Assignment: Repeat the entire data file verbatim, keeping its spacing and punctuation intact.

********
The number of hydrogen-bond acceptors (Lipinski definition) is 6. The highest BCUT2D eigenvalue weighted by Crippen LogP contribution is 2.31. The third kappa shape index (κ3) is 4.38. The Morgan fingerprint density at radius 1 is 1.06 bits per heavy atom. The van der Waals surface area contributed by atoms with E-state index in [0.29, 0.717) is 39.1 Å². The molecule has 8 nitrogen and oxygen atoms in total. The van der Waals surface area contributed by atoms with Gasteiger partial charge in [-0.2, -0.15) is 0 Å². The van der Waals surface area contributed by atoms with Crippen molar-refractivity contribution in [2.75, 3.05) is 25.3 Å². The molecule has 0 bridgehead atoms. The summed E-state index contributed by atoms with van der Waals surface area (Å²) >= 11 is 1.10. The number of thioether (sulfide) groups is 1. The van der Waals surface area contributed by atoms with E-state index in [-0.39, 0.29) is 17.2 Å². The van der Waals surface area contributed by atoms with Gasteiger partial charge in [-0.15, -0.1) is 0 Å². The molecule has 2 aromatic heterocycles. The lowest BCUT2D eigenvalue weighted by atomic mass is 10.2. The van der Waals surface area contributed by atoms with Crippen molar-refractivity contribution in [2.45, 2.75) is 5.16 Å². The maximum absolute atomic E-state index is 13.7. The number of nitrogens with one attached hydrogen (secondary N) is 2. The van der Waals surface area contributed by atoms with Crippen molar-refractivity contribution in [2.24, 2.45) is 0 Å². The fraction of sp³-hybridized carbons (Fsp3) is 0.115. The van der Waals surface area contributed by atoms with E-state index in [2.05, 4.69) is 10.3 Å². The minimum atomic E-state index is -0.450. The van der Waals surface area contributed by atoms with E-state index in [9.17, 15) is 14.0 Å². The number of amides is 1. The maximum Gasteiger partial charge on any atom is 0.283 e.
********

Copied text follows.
The number of hydrogen-bond acceptors (Lipinski definition) is 6. The highest BCUT2D eigenvalue weighted by Crippen LogP contribution is 2.31. The third kappa shape index (κ3) is 4.38. The Morgan fingerprint density at radius 1 is 1.06 bits per heavy atom. The van der Waals surface area contributed by atoms with E-state index in [0.29, 0.717) is 39.1 Å². The molecule has 8 nitrogen and oxygen atoms in total. The van der Waals surface area contributed by atoms with Gasteiger partial charge in [-0.2, -0.15) is 0 Å². The van der Waals surface area contributed by atoms with Crippen molar-refractivity contribution in [2.75, 3.05) is 25.3 Å². The molecule has 0 bridgehead atoms. The summed E-state index contributed by atoms with van der Waals surface area (Å²) >= 11 is 1.10. The number of thioether (sulfide) groups is 1. The van der Waals surface area contributed by atoms with E-state index in [-0.39, 0.29) is 17.2 Å². The van der Waals surface area contributed by atoms with Gasteiger partial charge in [-0.15, -0.1) is 0 Å². The molecule has 2 aromatic heterocycles. The lowest BCUT2D eigenvalue weighted by atomic mass is 10.2. The van der Waals surface area contributed by atoms with Crippen molar-refractivity contribution in [2.45, 2.75) is 5.16 Å². The maximum absolute atomic E-state index is 13.7. The number of nitrogens with one attached hydrogen (secondary N) is 2. The van der Waals surface area contributed by atoms with Crippen molar-refractivity contribution in [2.24, 2.45) is 0 Å². The fraction of sp³-hybridized carbons (Fsp3) is 0.115. The van der Waals surface area contributed by atoms with E-state index in [2.05, 4.69) is 10.3 Å². The minimum atomic E-state index is -0.450. The van der Waals surface area contributed by atoms with E-state index in [9.17, 15) is 14.0 Å². The number of amides is 1. The maximum Gasteiger partial charge on any atom is 0.283 e.